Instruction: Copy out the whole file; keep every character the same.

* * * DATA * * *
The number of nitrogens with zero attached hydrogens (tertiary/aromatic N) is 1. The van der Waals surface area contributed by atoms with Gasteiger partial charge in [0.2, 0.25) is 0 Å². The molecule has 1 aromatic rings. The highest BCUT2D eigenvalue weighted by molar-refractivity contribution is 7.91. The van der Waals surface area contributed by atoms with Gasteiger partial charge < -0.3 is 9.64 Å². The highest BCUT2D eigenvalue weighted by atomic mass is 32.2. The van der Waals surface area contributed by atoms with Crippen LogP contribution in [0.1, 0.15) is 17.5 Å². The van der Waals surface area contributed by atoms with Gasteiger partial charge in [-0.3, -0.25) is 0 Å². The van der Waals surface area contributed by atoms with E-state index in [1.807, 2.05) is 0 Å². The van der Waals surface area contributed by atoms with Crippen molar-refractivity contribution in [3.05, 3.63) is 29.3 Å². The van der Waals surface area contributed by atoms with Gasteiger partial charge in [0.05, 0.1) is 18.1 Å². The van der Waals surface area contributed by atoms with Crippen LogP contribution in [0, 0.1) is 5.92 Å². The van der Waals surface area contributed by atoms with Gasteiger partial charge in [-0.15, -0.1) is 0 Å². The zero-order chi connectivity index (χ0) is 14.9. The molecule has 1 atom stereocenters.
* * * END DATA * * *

The number of nitrogens with zero attached hydrogens (tertiary/aromatic N) is 1. The van der Waals surface area contributed by atoms with Gasteiger partial charge in [0.2, 0.25) is 0 Å². The molecule has 1 aromatic rings. The highest BCUT2D eigenvalue weighted by molar-refractivity contribution is 7.91. The van der Waals surface area contributed by atoms with Gasteiger partial charge < -0.3 is 9.64 Å². The highest BCUT2D eigenvalue weighted by atomic mass is 32.2. The van der Waals surface area contributed by atoms with Crippen LogP contribution in [0.1, 0.15) is 17.5 Å². The van der Waals surface area contributed by atoms with Gasteiger partial charge in [-0.3, -0.25) is 0 Å². The van der Waals surface area contributed by atoms with E-state index in [1.807, 2.05) is 0 Å². The van der Waals surface area contributed by atoms with Crippen molar-refractivity contribution in [3.05, 3.63) is 29.3 Å². The van der Waals surface area contributed by atoms with Gasteiger partial charge in [0.05, 0.1) is 18.1 Å². The van der Waals surface area contributed by atoms with Crippen LogP contribution in [0, 0.1) is 5.92 Å². The van der Waals surface area contributed by atoms with Gasteiger partial charge in [-0.15, -0.1) is 0 Å². The zero-order chi connectivity index (χ0) is 14.9. The molecule has 1 atom stereocenters.